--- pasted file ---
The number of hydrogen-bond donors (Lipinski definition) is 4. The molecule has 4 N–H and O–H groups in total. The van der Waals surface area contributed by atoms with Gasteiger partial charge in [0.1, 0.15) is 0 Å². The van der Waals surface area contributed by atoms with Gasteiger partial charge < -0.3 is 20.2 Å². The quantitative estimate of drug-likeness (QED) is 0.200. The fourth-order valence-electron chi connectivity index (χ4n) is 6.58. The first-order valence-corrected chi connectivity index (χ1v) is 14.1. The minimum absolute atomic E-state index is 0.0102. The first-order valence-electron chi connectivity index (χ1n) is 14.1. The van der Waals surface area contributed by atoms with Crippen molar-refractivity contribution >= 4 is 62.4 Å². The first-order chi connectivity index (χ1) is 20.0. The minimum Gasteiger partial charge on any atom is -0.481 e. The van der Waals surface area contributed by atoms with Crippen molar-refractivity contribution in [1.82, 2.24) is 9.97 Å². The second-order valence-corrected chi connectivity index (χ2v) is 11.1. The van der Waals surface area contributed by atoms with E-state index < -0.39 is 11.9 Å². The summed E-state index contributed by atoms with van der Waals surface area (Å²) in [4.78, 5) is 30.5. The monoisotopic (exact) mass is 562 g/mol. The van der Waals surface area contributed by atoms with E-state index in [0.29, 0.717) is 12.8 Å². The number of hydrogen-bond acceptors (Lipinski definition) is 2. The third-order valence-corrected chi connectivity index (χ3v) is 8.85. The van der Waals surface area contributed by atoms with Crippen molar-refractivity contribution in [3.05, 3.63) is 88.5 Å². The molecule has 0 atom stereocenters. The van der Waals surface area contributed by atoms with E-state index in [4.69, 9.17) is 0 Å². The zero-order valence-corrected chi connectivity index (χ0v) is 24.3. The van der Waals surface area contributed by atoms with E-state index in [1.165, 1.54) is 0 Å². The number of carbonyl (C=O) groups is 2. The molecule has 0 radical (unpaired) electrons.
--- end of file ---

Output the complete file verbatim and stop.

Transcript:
The number of hydrogen-bond donors (Lipinski definition) is 4. The molecule has 4 N–H and O–H groups in total. The van der Waals surface area contributed by atoms with Gasteiger partial charge in [0.1, 0.15) is 0 Å². The van der Waals surface area contributed by atoms with Gasteiger partial charge < -0.3 is 20.2 Å². The quantitative estimate of drug-likeness (QED) is 0.200. The fourth-order valence-electron chi connectivity index (χ4n) is 6.58. The first-order valence-corrected chi connectivity index (χ1v) is 14.1. The minimum absolute atomic E-state index is 0.0102. The first-order valence-electron chi connectivity index (χ1n) is 14.1. The van der Waals surface area contributed by atoms with Crippen molar-refractivity contribution >= 4 is 62.4 Å². The first-order chi connectivity index (χ1) is 20.0. The minimum Gasteiger partial charge on any atom is -0.481 e. The van der Waals surface area contributed by atoms with Crippen molar-refractivity contribution in [1.82, 2.24) is 9.97 Å². The second-order valence-corrected chi connectivity index (χ2v) is 11.1. The van der Waals surface area contributed by atoms with E-state index < -0.39 is 11.9 Å². The summed E-state index contributed by atoms with van der Waals surface area (Å²) in [4.78, 5) is 30.5. The monoisotopic (exact) mass is 562 g/mol. The van der Waals surface area contributed by atoms with E-state index in [0.29, 0.717) is 12.8 Å². The number of hydrogen-bond acceptors (Lipinski definition) is 2. The third-order valence-corrected chi connectivity index (χ3v) is 8.85. The van der Waals surface area contributed by atoms with Crippen molar-refractivity contribution in [3.05, 3.63) is 88.5 Å². The molecule has 0 atom stereocenters. The van der Waals surface area contributed by atoms with E-state index in [4.69, 9.17) is 0 Å². The zero-order valence-corrected chi connectivity index (χ0v) is 24.3. The van der Waals surface area contributed by atoms with E-state index in [1.165, 1.54) is 0 Å². The number of carbonyl (C=O) groups is 2. The molecule has 0 radical (unpaired) electrons.